Lot 75. A Rare Coral Ground Famille-Verte Bowl, Yongzheng Mark and Period (1723-1735). Estimate: £80,000-120,000 / €95,000-143,000. Lot sold 104,500 GBP. Photo: Sotheby's.
LONDON.- Continuing its tradition of bringing to market rare and extraordinary property, Sotheby’s announced the sale of Fine Chinese Ceramics from The Alfred Beit Foundation. The group of 20 ceramics was assembled by Sir Alfred Beit (1903-1994), renowned art collector and philanthropist, and purchased through Chinese art dealer John Sparks in the 1950s. The 14 lots will be offered in Sotheby’s auction of Fine Chinese Ceramics & Works of Art in London on 6th November 2013 and are expected to realise a combined total in the region of £300,000 / €350,000.
Robert Bradlow, Director, Head of Sotheby’s London Fine Chinese Ceramics and Works of Art Department, said: “Sir Alfred Beit was a discerning collector with a marvellous eye for exquisite pieces of Chinese porcelain. It is a privilege for Sotheby’s to offer this group of ceramics which come to auction with exceptional provenance. With a particular penchant for examples of ‘famille-rose’ and ‘famille-verte’ porcelain, Sir Alfred made considered choices when selecting objects for his collection, with the emphasis on quality and design.”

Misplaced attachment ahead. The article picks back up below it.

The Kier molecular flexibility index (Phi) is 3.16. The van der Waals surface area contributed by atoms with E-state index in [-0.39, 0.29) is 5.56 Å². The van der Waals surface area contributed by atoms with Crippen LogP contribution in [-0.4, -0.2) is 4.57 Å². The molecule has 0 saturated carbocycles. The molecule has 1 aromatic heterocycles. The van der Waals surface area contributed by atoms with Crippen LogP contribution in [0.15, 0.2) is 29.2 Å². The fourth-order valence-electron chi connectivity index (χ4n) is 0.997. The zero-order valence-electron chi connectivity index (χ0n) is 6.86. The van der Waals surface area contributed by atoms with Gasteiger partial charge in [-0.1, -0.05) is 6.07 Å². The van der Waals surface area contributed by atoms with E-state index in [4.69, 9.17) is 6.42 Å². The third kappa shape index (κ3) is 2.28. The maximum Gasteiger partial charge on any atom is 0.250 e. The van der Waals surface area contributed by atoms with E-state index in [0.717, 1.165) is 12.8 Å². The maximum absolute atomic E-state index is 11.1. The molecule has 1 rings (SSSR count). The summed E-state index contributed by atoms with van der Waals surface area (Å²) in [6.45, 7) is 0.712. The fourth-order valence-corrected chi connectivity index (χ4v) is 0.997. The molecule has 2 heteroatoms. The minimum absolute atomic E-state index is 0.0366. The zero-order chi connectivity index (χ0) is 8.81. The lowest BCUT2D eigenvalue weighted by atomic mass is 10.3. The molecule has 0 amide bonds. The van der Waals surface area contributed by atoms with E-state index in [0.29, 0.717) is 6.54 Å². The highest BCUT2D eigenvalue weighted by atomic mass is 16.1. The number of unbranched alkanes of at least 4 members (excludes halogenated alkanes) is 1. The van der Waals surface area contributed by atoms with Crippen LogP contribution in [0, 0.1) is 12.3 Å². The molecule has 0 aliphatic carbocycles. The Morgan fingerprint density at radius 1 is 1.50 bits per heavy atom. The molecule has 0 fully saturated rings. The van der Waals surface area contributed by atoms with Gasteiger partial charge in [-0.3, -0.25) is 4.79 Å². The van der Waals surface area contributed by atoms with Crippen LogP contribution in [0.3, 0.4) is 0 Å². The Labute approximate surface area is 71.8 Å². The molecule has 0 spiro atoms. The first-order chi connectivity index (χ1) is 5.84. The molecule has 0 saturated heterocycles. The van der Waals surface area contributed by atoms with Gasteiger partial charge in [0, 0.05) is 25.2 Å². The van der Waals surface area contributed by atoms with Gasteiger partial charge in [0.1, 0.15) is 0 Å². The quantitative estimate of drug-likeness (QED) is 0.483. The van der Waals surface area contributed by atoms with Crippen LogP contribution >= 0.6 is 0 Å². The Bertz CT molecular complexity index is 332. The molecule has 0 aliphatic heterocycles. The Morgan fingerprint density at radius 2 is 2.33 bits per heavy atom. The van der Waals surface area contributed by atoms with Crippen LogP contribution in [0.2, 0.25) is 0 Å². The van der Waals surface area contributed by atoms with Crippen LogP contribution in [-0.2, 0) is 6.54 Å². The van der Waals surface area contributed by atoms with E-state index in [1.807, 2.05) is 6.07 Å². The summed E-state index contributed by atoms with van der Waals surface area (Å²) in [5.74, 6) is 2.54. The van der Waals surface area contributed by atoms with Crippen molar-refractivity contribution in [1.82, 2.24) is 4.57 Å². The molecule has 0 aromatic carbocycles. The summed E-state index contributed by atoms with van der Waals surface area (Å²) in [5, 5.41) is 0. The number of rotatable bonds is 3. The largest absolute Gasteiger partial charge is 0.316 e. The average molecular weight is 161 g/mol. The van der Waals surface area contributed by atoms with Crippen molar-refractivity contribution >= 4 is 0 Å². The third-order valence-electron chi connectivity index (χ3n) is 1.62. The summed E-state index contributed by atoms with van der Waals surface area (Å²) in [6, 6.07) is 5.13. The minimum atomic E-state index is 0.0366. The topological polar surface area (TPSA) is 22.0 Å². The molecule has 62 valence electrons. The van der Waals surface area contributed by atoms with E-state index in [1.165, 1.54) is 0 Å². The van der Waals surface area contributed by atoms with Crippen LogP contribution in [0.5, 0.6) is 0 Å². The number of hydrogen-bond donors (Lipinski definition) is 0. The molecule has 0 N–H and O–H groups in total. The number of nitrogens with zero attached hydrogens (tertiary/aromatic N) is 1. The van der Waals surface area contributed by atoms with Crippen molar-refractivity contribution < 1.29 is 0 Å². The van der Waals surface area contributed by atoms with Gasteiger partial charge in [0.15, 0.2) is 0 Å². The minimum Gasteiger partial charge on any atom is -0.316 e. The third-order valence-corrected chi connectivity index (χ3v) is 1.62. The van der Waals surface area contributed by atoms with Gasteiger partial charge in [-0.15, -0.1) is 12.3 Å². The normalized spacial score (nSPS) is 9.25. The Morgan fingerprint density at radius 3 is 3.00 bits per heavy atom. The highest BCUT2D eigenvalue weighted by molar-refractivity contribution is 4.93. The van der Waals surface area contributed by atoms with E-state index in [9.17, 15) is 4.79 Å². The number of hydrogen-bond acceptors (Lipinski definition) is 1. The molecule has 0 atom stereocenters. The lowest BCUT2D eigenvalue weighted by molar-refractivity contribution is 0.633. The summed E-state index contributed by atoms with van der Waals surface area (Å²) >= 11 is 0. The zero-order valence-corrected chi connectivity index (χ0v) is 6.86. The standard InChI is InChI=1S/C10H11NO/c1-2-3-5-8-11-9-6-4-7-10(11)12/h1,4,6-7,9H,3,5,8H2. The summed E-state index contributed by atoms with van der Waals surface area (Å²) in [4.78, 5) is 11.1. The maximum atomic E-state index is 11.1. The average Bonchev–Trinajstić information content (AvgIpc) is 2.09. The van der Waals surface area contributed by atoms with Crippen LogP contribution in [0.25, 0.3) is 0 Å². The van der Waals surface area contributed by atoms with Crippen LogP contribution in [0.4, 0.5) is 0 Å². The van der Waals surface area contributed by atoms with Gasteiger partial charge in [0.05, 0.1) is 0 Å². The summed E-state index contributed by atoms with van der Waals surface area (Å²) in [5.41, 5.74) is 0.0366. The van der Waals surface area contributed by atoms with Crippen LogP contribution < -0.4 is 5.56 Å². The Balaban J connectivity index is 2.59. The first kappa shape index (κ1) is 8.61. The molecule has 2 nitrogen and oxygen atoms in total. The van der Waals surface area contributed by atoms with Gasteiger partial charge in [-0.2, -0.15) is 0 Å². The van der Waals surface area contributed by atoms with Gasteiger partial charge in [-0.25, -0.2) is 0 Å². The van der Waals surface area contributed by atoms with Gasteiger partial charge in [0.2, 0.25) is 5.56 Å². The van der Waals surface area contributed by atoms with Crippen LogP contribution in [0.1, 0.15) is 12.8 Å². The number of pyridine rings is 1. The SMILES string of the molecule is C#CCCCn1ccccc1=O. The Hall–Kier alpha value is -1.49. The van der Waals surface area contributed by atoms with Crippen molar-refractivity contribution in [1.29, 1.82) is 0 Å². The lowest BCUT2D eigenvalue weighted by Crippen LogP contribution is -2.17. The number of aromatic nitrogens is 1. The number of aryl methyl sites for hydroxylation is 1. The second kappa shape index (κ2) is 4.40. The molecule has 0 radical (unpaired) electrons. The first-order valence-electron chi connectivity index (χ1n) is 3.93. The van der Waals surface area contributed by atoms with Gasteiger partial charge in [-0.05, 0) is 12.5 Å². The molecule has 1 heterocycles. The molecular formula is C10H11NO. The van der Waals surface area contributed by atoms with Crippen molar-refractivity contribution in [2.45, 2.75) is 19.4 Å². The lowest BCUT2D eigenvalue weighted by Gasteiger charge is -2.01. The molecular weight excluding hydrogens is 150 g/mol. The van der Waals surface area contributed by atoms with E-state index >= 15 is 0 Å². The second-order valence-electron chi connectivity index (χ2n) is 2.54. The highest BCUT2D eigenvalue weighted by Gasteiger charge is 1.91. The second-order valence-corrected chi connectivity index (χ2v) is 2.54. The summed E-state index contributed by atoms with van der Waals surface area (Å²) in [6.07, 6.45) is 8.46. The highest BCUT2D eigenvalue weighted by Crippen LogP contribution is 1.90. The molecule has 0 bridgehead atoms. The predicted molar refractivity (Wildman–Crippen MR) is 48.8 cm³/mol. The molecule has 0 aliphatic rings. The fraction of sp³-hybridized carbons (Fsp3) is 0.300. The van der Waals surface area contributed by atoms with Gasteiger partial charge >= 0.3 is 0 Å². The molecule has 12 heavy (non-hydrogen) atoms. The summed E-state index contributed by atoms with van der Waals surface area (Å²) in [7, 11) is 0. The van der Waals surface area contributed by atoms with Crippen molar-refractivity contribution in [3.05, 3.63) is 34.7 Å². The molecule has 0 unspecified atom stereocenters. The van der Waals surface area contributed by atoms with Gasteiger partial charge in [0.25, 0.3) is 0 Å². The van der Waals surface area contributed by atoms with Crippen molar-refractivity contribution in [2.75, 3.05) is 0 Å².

Commenting on the sale, a representative of the Alfred Beit Foundation, said: “The group of ceramics is surplus to the main collection, has been held in storage for many years and was rarely on public view. Its sale will help secure the long term future of Russborough, its demesne and its diverse collections so that the visiting public from both Ireland and abroad may appreciate and enjoy it for many decades to come.”
HIGHLIGHTS FROM THE COLLECTION
Lot 77. A Rare Coral Ground Famille-Verte Bowl, Yongzheng Mark and Period (1723-1735); 12.6cm., 5in. Estimate: £80,000-120,000 / €95,000-143,000. Lot sold 104,500 GBP. Photo: Sotheby's.
finely potted with deep rounded sides resting on a straight foot, the exterior intricately painted with two registers of flowering peony blooms borne on foliate scrolls, the upper blossoms enamelled with yellow and blue petals surrounding a stippled yellow centre, the lower register of smaller peony blooms variously painted in blue, iron-red and aubergine enamels, the leaves in two tones of clear green enamel outlined in grisaille, all reserved on a rich coral-red ground, the interior and base glazed in white, inscribed to the base with a four-character reign mark within a double-square.